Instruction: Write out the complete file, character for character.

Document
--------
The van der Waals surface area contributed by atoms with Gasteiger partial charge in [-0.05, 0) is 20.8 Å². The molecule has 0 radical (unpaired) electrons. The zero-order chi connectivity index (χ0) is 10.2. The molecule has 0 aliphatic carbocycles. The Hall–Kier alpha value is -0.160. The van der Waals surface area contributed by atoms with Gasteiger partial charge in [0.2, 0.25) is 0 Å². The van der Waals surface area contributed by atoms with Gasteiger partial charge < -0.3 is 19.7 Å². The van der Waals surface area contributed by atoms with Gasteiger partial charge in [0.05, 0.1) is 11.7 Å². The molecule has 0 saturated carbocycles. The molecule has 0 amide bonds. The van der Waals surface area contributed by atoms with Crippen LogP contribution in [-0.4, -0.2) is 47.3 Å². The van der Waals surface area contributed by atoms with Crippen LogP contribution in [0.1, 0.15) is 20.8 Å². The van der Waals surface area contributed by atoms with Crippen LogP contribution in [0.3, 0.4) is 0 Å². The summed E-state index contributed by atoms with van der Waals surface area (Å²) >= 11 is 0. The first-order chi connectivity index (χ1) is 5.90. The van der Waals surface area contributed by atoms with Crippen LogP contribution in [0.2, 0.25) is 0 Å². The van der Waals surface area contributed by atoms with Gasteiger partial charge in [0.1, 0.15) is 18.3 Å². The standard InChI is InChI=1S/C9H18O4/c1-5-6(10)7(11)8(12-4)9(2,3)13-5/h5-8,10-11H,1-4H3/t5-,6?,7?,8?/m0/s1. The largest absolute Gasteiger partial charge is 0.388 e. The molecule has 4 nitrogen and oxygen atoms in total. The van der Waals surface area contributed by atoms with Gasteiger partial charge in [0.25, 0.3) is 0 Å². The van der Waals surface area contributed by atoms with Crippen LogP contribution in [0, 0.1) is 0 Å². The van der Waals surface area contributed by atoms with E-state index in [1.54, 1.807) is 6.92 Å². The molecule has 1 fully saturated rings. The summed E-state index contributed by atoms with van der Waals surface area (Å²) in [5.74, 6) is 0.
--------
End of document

The van der Waals surface area contributed by atoms with Gasteiger partial charge in [-0.05, 0) is 20.8 Å². The molecule has 0 radical (unpaired) electrons. The zero-order chi connectivity index (χ0) is 10.2. The molecule has 0 aliphatic carbocycles. The Hall–Kier alpha value is -0.160. The van der Waals surface area contributed by atoms with Gasteiger partial charge in [0.2, 0.25) is 0 Å². The van der Waals surface area contributed by atoms with Gasteiger partial charge < -0.3 is 19.7 Å². The van der Waals surface area contributed by atoms with Gasteiger partial charge in [0.05, 0.1) is 11.7 Å². The molecule has 0 saturated carbocycles. The molecule has 0 amide bonds. The van der Waals surface area contributed by atoms with Crippen LogP contribution in [-0.4, -0.2) is 47.3 Å². The van der Waals surface area contributed by atoms with Crippen LogP contribution in [0.1, 0.15) is 20.8 Å². The van der Waals surface area contributed by atoms with Crippen LogP contribution in [0.3, 0.4) is 0 Å². The summed E-state index contributed by atoms with van der Waals surface area (Å²) >= 11 is 0. The first-order chi connectivity index (χ1) is 5.90. The van der Waals surface area contributed by atoms with Crippen LogP contribution in [0.2, 0.25) is 0 Å². The van der Waals surface area contributed by atoms with Gasteiger partial charge in [0.1, 0.15) is 18.3 Å². The standard InChI is InChI=1S/C9H18O4/c1-5-6(10)7(11)8(12-4)9(2,3)13-5/h5-8,10-11H,1-4H3/t5-,6?,7?,8?/m0/s1. The largest absolute Gasteiger partial charge is 0.388 e. The molecule has 4 nitrogen and oxygen atoms in total. The van der Waals surface area contributed by atoms with Gasteiger partial charge in [0.25, 0.3) is 0 Å². The van der Waals surface area contributed by atoms with Crippen LogP contribution in [0, 0.1) is 0 Å². The van der Waals surface area contributed by atoms with E-state index in [1.54, 1.807) is 6.92 Å². The molecule has 1 fully saturated rings. The summed E-state index contributed by atoms with van der Waals surface area (Å²) in [5.74, 6) is 0.